Weaving progresses on the second color way of these coverlets. I am working on the fifth one on the bright green warp and chose a bright pink for the pattern weft. We’ll see how that combination works. Until it is finished and washed I will not know for sure.

Warp On/Weave Off,


Wee Swedish Coverlets

Saturday, July 16, 2016

Finishing Touches

Trimming ends with appliqué scissors

When I take cloth from my loom I hem or edge finish the pieces before I wash them. After that  they go right into the washing machine with warm water and regular detergent. Next they go into the dryer until nearly dry. After that I press them until dry. 

It isn't until then that I take a close final look at each piece. Next comes trimming off all the little loose ends left from refilling shuttles or changing colors. I think of it as akin to writing "The End" after the final chapter of a book, not that I have ever written a book. But the final step in a project is satisfying, a certain kind of fun.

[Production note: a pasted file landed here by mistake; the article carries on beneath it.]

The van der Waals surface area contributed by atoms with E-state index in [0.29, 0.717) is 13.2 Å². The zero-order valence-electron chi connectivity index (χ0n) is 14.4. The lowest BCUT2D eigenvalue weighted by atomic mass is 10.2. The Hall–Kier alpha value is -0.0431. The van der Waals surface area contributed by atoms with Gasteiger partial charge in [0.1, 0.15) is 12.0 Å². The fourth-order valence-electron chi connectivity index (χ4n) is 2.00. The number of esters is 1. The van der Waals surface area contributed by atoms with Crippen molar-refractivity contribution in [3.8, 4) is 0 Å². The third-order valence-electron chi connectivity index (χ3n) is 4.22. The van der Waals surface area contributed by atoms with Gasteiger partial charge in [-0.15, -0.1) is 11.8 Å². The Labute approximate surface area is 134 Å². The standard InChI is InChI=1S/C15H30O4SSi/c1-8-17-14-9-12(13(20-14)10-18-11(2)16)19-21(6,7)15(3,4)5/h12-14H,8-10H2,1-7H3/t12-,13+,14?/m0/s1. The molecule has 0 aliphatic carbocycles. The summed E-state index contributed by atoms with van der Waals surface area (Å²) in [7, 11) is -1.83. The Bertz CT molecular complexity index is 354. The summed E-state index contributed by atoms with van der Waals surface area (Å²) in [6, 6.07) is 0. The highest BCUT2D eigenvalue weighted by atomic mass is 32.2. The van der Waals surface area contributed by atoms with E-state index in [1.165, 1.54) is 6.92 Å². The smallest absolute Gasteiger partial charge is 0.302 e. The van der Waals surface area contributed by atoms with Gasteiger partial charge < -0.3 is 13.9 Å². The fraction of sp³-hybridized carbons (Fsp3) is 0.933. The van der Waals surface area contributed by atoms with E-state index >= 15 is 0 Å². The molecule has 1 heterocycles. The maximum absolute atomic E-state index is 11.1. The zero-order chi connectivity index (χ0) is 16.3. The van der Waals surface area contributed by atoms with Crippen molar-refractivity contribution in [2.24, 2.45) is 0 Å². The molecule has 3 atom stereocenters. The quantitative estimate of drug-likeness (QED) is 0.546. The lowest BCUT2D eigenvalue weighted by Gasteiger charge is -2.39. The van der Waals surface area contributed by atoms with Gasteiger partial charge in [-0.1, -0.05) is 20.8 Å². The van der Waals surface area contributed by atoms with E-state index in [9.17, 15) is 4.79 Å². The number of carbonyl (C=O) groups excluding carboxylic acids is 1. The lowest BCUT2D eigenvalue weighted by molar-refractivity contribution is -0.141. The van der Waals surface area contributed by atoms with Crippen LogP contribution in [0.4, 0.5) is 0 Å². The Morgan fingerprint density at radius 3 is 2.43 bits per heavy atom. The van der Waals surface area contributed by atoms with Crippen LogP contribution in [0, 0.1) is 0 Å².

Do you have one of these? This little appliqué scissors is made by Gingher. Its sharply pointed and curved blades make trimming ends neat and accurate.

Right now I am about half-way through weaving a second warp of Swedish Wee Coverlets. The color is eye-popping. Some tiny children are going to love these. Let's hope their Papas and their Mamas like them, too.

Warp On/Weave Off,


Wednesday, June 22, 2016

Wee Swedish Coverlet

Wee Swedish Coverlets by RepWeaver
With the arrival of our newest grandchild I needed to weave another Wee Coverlet. Since the Swedish Kitchen draft has been a success, I thought it would be nice to try it as a baby blanket. Mom’s favorite colors are blue and yellow and our baby is a fair, blue-eyed bundle of joy.

Here is a photo of the stack of five Wee Coverlets from this warp. Now all that is left is for me to snap more photos. I’ll post those when they are available. After that my daughter will have to choose one Wee Coverlet from the bunch for her sweet baby girl.

Corner Block of Wee Swedish Coverlet

Nearly glow-in-the-dark warp
Since these are finished, I am working on the next color-way of this design. This one is going to be eye-popping bright. I had been pondering how to use this kelly green 20/2 Perle Cotton from UKI. Paired with a variegated yarn plus yellow and purple this ought to be a winning combination. This new warp is so bright it might just keep me awake at night. Let's hope it doesn't have the same effect on babies. It is going to be fun choosing pattern weft colors.

Warp on/Weave off,